Dale Frank: Nothing if Not Criticised - Art Collector

Issue 9, July - September 1999

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Dale Frank’s prodigious output has met with acclaim abroad and derision at home. But that hasn’t stopped him becoming one of Australia’s most collected contemporary artists. Andrew G Frost reports.

Dale Frank doesn’t like to talk about himself. While keen to talk about his work, he brought to our interview the preconceptions of someone who has been burnt by the media in the past. “Is this going to be another hatchet job?” Fervent assurances that we leave the hatchet jobs to others were met with an unconvincing smile. We caught up with the artist at the Roslyn Oxley9 Gallery in Sydney, where he was hanging his latest show and, although friendly, he remained guarded throughout, choosing his words and measuring each answer with care.

His caution is understandable. Since he burst onto the scene in the late 1970s, critics have been struggling to find patterns in his prodigious output. In the last 10 years alone he has had over 100 solo and group shows, exhibiting an amazingly diverse body of work, yet he believes critics have often attacked him personally and ignored the art. For his part, Frank prefers to remain elusive, concentratingon the work, and happy to let the critics fight it out among themselves.

“Most people expect artists to fail anyway,” he says, laughing. “That’s just the pattern. That’s what being an artist is. People enjoy a good failure because they feel as though they had some part in it. It makes them confident later that they can help in the resurrection.”

Of course, Frank is anything but a failure, but he does remain an enigma. A biography written to accompany an exhibition at the Musuem of Modern Art in New York tells us that Frank was born in 1959 at Singleton in the Hunter Valley, New South Wales. He is represented in Sydney by the Roslyn Oxley9 Gallery, in Auckland by Gow Langsford Gallery, and in Melbourne by the Anna Schwartz Gallery. He also has three galleries in Europe and one in New York. Frank left Australia at 19 to “pursue a professional artist’s career in Europe and the United States”. In 1988, after 10 years abroad he returned to live in Australia permanently, and has continued to exhibit nationally and internationally while living in rural Queensland. Everything else, officially at least, is a mystery.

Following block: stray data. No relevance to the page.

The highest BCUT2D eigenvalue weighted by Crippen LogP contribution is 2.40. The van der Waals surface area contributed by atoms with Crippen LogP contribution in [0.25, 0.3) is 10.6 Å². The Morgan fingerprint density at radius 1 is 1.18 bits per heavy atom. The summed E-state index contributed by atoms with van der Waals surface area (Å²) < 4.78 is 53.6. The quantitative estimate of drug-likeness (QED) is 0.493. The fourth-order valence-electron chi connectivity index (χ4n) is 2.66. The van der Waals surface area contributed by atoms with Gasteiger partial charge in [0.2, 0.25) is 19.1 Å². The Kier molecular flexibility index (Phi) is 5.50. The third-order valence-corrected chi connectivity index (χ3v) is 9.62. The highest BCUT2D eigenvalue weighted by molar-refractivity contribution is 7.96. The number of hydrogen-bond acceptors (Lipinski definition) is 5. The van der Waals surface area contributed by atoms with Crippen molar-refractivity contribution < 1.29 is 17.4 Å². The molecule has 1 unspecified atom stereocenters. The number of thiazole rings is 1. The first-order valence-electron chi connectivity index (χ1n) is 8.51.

With exhibitions throughout Europe and the United States at prestigious galleries and museums such as the Stedelijk Museum in Amsterdam and the Solomon R Guggenheim in New York, and favourable reviews in magazines like Flash Art and ArtForum, Frank returned from his international sojourn with a formidable reputation. For critics willing to engage with the rich potential of his output, he was the prodigal art star, back from the great ‘overseas’ with the mysteries of the ‘trans-avant-garde’ in his grasp. But despite this positive international reception, most Australian critics remained nonplussed, with the more conservative scribes keen to savage his work and frame him as the art world’s latest bad boy. For every positive review of a Frank show, there seemed to be two ready to tear him down.